I have been engaged for a month now and it’s been great. Well, Jeongsu is in Korea and I’m in China so our lives continued normally. My family and friends were surprisingly supportive of this engagement which I didn’t expect. I thought there would be some serious drama but there was none (yet).
I’m still smiling and am extremely proud when I look at my beautiful rose gold ring and still need to get used to calling Jeongsu “my fiance”. Now to the bummer: For a German and a Korean to get married requires a lot of paperwork and bureaucracy is involved (as expected).
Unlike two people of same nationality, international couples can’t just set the date and get married. Both our “governments” need to accept the marriage and certain documents need to be provided to get the “approval” to make the marriage legal in both countries. Jeongsu needs to get 3 different documents:
- 가족관계증명서 (Family Relations Document),
- 기본증명서 (Identification Certificate) and
- 혼인관계증명서 (Marriage Relation Certificate).
These documents need to be officialized with a so called “apostille”, an international seal. Then, the documents need to be translated into German. Next, I have to go to my German local authority and request a document as well where I need to show the 3 translated Korean documents.
Then, we need to go to the embassy in Seoul, present all documents and get the “approval” along with another special document to get married.
At that point, we already need to decide what registry office (Gu office) in Korea we want to get married at. After we got “married” there, we need to come back with another certificate to make our marriage valid in both countries.
I was aware that it’s quite complicated to get married with a person of different citizenship but the process mentioned above basically means that we cannot simply say: “Ok, we will get married next year June 7.”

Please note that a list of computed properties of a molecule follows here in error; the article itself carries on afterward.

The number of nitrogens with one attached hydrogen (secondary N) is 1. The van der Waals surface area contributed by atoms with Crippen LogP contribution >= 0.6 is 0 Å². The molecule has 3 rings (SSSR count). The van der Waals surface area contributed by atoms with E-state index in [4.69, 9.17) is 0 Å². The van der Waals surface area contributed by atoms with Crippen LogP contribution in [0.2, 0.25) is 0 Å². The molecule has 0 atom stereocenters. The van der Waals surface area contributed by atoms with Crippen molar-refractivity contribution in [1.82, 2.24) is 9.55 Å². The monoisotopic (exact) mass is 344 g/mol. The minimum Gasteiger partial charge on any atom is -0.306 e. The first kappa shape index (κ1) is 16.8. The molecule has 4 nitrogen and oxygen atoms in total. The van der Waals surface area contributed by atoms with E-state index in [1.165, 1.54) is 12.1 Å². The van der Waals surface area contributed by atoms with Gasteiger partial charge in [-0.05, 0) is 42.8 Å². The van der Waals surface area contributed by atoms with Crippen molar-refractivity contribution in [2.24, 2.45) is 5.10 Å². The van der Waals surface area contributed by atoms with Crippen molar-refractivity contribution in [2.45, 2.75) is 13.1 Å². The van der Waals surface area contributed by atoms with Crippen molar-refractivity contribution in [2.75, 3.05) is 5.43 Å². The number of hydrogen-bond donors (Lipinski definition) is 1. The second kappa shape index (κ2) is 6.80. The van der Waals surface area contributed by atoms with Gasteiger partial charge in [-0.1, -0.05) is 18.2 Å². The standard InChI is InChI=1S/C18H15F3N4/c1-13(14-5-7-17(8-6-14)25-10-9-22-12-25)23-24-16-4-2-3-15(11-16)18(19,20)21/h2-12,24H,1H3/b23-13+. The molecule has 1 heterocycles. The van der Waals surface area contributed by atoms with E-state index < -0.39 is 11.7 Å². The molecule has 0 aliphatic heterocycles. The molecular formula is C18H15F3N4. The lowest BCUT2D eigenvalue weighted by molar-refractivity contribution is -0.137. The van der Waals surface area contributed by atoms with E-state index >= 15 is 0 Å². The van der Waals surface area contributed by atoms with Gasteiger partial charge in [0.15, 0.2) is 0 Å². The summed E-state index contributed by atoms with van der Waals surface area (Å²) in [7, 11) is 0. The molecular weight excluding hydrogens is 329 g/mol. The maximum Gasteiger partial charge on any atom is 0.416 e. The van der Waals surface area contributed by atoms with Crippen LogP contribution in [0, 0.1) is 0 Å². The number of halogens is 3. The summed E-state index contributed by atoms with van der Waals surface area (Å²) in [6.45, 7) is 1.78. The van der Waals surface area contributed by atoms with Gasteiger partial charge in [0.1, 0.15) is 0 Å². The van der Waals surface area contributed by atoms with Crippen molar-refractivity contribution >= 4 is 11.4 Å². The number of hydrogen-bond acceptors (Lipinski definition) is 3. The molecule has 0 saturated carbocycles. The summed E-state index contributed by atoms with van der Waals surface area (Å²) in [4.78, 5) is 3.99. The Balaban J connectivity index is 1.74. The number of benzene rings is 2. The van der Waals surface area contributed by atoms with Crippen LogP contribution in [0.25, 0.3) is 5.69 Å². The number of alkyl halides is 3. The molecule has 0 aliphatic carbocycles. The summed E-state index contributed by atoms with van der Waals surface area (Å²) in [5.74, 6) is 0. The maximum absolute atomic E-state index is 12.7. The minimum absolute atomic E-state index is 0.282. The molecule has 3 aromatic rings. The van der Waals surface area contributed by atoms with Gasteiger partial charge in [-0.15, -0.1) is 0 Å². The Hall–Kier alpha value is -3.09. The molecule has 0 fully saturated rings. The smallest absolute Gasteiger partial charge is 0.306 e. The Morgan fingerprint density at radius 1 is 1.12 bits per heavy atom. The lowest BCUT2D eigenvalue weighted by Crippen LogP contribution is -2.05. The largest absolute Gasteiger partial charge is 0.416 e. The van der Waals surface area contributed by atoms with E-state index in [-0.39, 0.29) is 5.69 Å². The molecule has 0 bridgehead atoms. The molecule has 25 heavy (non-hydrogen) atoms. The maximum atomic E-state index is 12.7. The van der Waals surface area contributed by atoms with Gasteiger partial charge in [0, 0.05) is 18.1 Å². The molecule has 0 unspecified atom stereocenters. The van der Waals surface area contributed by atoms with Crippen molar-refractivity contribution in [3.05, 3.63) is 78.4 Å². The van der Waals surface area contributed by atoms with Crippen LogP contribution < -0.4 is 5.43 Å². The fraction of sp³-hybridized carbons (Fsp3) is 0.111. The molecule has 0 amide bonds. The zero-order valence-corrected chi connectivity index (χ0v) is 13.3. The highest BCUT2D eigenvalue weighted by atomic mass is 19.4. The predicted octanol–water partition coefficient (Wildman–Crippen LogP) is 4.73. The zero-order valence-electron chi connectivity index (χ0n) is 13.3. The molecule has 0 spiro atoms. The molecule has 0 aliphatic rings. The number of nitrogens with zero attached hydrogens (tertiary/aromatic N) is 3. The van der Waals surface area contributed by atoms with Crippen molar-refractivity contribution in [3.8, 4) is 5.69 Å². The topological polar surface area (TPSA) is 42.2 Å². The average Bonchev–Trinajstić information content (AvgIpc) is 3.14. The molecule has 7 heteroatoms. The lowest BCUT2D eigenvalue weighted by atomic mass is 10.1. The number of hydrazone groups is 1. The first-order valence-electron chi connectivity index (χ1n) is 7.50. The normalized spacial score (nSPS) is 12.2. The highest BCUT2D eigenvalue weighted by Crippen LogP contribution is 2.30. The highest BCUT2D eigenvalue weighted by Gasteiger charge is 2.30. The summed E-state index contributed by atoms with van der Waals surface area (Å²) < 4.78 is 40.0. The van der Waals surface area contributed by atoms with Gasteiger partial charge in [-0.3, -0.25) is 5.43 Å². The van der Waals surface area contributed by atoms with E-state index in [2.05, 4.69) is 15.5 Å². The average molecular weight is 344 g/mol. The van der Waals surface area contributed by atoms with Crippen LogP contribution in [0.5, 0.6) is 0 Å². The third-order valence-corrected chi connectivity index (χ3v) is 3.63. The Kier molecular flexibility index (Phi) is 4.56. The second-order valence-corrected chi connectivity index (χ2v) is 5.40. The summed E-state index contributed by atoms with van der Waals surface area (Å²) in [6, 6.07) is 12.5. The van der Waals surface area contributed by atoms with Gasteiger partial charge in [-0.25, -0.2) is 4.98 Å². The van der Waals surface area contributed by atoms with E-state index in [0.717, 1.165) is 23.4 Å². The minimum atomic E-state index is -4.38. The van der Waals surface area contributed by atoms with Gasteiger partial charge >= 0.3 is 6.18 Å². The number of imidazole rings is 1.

First, we need to get the documents and then we can decide when to hold the ceremony because we actually have to get married at a Gu office already in order for the marriage to be recognized in both countries. Seems pretty unromantic to me.
- How long will it take to get all the documents?
- How many times do we have to make an appointment at the embassy in Seoul?
- Do I have to get my German document in person and fly back to Germany?
Questions over questions…
Planning the Ceremony
After all the documents are finished and done, we need to start thinking about the ceremony. That’s going to give me another headache because how can we plan a wedding ceremony with family from Korea, Germany and the US? This will probably involve a year of planning to make sure as much family friends are able to participate and fly in. Or should we have two ceremonies in Korea and Germany? But that’s going to be double the cost. So…?
How Is That Possible?
At the moment I feel like I have to conquer Mount Everest. It seems to be an incredibly large amount of work and effort and planning to get this wedding done and the marriage recognized in both countries. However, I was quite certain this is how it would be but now that I see everything in front of me, I’m just overwhelmed. I really ask myself: How is that possible and how are other couples able to do it?
The Bright Side
I’m just looking forward to the wedding and marriage itself. Spending the rest of my life with Jeongsu is the best reward possible and I’m willing to put all my effort into this.
Wish me luck!
Advice Highly Appreciated!
I know many of my fellow blogger friends have gone through the same process and I am looking forward to hearing your advice and opinions!